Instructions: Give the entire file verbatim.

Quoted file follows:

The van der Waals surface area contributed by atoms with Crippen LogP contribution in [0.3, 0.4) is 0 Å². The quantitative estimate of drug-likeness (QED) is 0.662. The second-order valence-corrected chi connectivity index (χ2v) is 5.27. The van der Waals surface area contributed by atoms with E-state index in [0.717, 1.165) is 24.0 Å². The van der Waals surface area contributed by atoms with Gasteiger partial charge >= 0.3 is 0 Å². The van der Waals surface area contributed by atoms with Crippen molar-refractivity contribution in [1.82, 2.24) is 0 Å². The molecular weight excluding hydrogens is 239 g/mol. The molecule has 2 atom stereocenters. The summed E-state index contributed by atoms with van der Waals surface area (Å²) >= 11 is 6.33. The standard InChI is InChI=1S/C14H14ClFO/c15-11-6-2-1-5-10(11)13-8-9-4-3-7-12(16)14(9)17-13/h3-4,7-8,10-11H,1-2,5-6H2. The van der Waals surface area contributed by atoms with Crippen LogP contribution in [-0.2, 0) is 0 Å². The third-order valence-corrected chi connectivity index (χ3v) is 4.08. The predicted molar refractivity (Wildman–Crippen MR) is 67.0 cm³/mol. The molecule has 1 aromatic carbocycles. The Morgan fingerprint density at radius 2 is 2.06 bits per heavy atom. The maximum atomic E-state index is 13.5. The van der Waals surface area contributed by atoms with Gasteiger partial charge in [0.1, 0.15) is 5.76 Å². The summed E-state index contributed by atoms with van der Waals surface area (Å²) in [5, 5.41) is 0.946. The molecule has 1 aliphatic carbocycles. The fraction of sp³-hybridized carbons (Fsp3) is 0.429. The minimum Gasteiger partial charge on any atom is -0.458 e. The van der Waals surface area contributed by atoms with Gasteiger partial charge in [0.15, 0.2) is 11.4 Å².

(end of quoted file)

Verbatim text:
The van der Waals surface area contributed by atoms with Crippen LogP contribution in [0.3, 0.4) is 0 Å². The quantitative estimate of drug-likeness (QED) is 0.662. The second-order valence-corrected chi connectivity index (χ2v) is 5.27. The van der Waals surface area contributed by atoms with E-state index in [0.717, 1.165) is 24.0 Å². The van der Waals surface area contributed by atoms with Gasteiger partial charge >= 0.3 is 0 Å². The van der Waals surface area contributed by atoms with Crippen molar-refractivity contribution in [1.82, 2.24) is 0 Å². The molecular weight excluding hydrogens is 239 g/mol. The molecule has 2 atom stereocenters. The summed E-state index contributed by atoms with van der Waals surface area (Å²) >= 11 is 6.33. The standard InChI is InChI=1S/C14H14ClFO/c15-11-6-2-1-5-10(11)13-8-9-4-3-7-12(16)14(9)17-13/h3-4,7-8,10-11H,1-2,5-6H2. The van der Waals surface area contributed by atoms with Crippen LogP contribution in [-0.2, 0) is 0 Å². The third-order valence-corrected chi connectivity index (χ3v) is 4.08. The predicted molar refractivity (Wildman–Crippen MR) is 67.0 cm³/mol. The molecule has 1 aromatic carbocycles. The Morgan fingerprint density at radius 2 is 2.06 bits per heavy atom. The maximum atomic E-state index is 13.5. The van der Waals surface area contributed by atoms with Gasteiger partial charge in [0.1, 0.15) is 5.76 Å². The summed E-state index contributed by atoms with van der Waals surface area (Å²) in [5, 5.41) is 0.946. The molecule has 1 aliphatic carbocycles. The fraction of sp³-hybridized carbons (Fsp3) is 0.429. The minimum Gasteiger partial charge on any atom is -0.458 e. The van der Waals surface area contributed by atoms with Gasteiger partial charge in [0.15, 0.2) is 11.4 Å².